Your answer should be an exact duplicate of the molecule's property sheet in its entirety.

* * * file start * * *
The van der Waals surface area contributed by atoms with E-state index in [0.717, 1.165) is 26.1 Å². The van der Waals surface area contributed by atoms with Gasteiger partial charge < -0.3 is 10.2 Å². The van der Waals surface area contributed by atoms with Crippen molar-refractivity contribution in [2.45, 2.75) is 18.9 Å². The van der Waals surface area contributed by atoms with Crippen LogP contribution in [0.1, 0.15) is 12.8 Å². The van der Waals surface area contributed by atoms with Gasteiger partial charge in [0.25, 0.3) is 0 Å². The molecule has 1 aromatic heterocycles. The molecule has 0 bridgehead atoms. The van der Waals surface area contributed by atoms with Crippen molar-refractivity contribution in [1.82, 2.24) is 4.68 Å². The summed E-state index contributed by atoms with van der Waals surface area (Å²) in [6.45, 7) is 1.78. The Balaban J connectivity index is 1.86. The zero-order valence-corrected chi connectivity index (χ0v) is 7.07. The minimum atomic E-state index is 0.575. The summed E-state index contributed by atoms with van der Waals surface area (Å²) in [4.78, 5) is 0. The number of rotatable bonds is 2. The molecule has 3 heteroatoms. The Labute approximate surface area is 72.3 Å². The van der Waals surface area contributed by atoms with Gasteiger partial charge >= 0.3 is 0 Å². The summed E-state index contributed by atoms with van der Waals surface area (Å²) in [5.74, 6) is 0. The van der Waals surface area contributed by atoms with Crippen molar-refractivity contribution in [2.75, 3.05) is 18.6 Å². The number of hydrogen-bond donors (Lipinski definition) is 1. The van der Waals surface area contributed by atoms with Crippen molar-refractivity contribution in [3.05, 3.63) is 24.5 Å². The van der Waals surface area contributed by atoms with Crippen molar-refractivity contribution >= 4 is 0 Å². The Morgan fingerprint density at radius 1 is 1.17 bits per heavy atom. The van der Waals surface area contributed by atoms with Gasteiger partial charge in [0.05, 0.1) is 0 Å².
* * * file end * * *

The van der Waals surface area contributed by atoms with E-state index in [0.717, 1.165) is 26.1 Å². The van der Waals surface area contributed by atoms with Gasteiger partial charge < -0.3 is 10.2 Å². The van der Waals surface area contributed by atoms with Crippen molar-refractivity contribution in [2.45, 2.75) is 18.9 Å². The van der Waals surface area contributed by atoms with Crippen LogP contribution in [0.1, 0.15) is 12.8 Å². The van der Waals surface area contributed by atoms with Gasteiger partial charge in [0.25, 0.3) is 0 Å². The molecule has 1 aromatic heterocycles. The molecule has 0 bridgehead atoms. The van der Waals surface area contributed by atoms with Crippen molar-refractivity contribution in [1.82, 2.24) is 4.68 Å². The summed E-state index contributed by atoms with van der Waals surface area (Å²) in [6.45, 7) is 1.78. The Balaban J connectivity index is 1.86. The zero-order valence-corrected chi connectivity index (χ0v) is 7.07. The minimum atomic E-state index is 0.575. The summed E-state index contributed by atoms with van der Waals surface area (Å²) in [4.78, 5) is 0. The number of rotatable bonds is 2. The molecule has 3 heteroatoms. The Labute approximate surface area is 72.3 Å². The van der Waals surface area contributed by atoms with Gasteiger partial charge >= 0.3 is 0 Å². The summed E-state index contributed by atoms with van der Waals surface area (Å²) in [5.74, 6) is 0. The van der Waals surface area contributed by atoms with Crippen molar-refractivity contribution in [2.75, 3.05) is 18.6 Å². The number of hydrogen-bond donors (Lipinski definition) is 1. The van der Waals surface area contributed by atoms with Crippen molar-refractivity contribution in [3.05, 3.63) is 24.5 Å². The van der Waals surface area contributed by atoms with Crippen molar-refractivity contribution >= 4 is 0 Å². The Morgan fingerprint density at radius 1 is 1.17 bits per heavy atom. The van der Waals surface area contributed by atoms with Gasteiger partial charge in [0.05, 0.1) is 0 Å².